Sports Techie, The sports seasons change and with it so does technology but one thing that remains the same is how a positive attitude when interacting with a youth coach, especially if the child is yours, is best practices. Kids mimic their family members as well as friends and strangers, it is what they do so being aware of this is the first step towards helping to develop tolerance, acceptance and love for another. Another best practice your child can learn was said be a former coach of mine, “Be on time when time is involved.”
As a first time Father I am aware that our son will need to learn about respect for himself which leads to respect for others. He or she will be watching Mom and Dad like a hawk with a Go Pro cam fitted on it, they are always ready to record. Kids are constantly recording images in their brain like a smartphone or tablet camera does so they will be able to replay the activity or performance again and again in their minds eye. Here is a wonderful chance to help your kid understand respect by reviewing and analyzing their behavior and engagement with coaches, players and officials, and fans or friends, and then use the footage as a training tool for positive reinforcement of model behavior.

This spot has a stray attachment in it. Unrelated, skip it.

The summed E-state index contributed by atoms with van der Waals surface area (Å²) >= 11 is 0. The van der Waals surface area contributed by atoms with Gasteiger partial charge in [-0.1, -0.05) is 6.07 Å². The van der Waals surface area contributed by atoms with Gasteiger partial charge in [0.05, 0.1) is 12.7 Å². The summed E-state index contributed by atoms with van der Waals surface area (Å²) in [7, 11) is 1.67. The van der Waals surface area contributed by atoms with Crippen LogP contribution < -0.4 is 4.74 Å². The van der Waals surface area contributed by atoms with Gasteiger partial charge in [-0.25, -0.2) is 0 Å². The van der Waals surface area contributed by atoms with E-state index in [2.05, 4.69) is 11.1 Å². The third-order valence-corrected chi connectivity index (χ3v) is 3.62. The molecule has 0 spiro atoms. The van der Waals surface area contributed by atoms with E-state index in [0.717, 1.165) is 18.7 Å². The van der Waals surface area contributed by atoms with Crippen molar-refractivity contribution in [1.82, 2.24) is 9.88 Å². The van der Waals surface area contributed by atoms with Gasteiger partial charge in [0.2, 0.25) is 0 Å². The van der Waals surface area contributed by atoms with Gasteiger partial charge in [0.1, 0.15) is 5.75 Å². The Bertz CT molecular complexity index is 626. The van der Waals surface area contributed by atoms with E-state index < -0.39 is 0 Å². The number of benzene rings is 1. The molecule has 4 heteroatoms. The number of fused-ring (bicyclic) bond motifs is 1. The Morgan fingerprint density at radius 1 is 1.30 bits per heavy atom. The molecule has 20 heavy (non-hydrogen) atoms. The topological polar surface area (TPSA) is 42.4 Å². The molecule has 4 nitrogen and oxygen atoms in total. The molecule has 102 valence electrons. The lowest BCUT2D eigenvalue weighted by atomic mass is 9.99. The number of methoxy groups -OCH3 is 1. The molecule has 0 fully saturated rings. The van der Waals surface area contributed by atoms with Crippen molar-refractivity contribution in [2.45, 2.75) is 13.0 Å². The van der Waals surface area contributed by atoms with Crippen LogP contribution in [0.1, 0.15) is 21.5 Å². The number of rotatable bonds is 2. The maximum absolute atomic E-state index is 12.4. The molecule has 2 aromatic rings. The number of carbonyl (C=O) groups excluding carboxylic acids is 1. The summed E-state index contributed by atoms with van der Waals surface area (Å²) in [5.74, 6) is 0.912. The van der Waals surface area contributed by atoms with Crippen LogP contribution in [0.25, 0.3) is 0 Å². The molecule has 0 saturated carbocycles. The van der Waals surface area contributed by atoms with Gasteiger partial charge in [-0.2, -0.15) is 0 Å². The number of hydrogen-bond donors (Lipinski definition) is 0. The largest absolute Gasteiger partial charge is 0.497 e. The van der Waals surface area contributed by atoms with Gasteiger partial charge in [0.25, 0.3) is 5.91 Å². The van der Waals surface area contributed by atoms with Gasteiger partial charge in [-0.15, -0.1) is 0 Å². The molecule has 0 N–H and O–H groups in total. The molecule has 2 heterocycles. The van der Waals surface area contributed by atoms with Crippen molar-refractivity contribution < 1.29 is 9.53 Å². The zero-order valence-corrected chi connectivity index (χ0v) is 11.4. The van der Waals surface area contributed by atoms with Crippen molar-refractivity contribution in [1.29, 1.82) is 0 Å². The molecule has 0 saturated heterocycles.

Being a good kid all the time is hard to do and we all strive for the perfect offspring but that is just not realistic and neither are those expectations for a volunteer or paid coach and their assistant coaches. Understanding that we all make mistakes and when it comes to sports they can become bigger than life but it is how you bounce back that defines you as a youth and adult.
All people have differences, including siblings. Teams and sports might be one of the first times your kid-athlete will be exposed to different racial ethnicity, other languages and different customs. I was the Head Coach of lacrosse for the Montlake high school club team during the 90’s and one of our players was Muslim or Islamic and wore a turban underneath his lax helmet from day one. My co-coach and I decided to honor this diversity and allow him to wear it since there were no league laws back then that prevented this. Flash forward to last year when my brother was the certified ref of a high school hoops game in Idaho.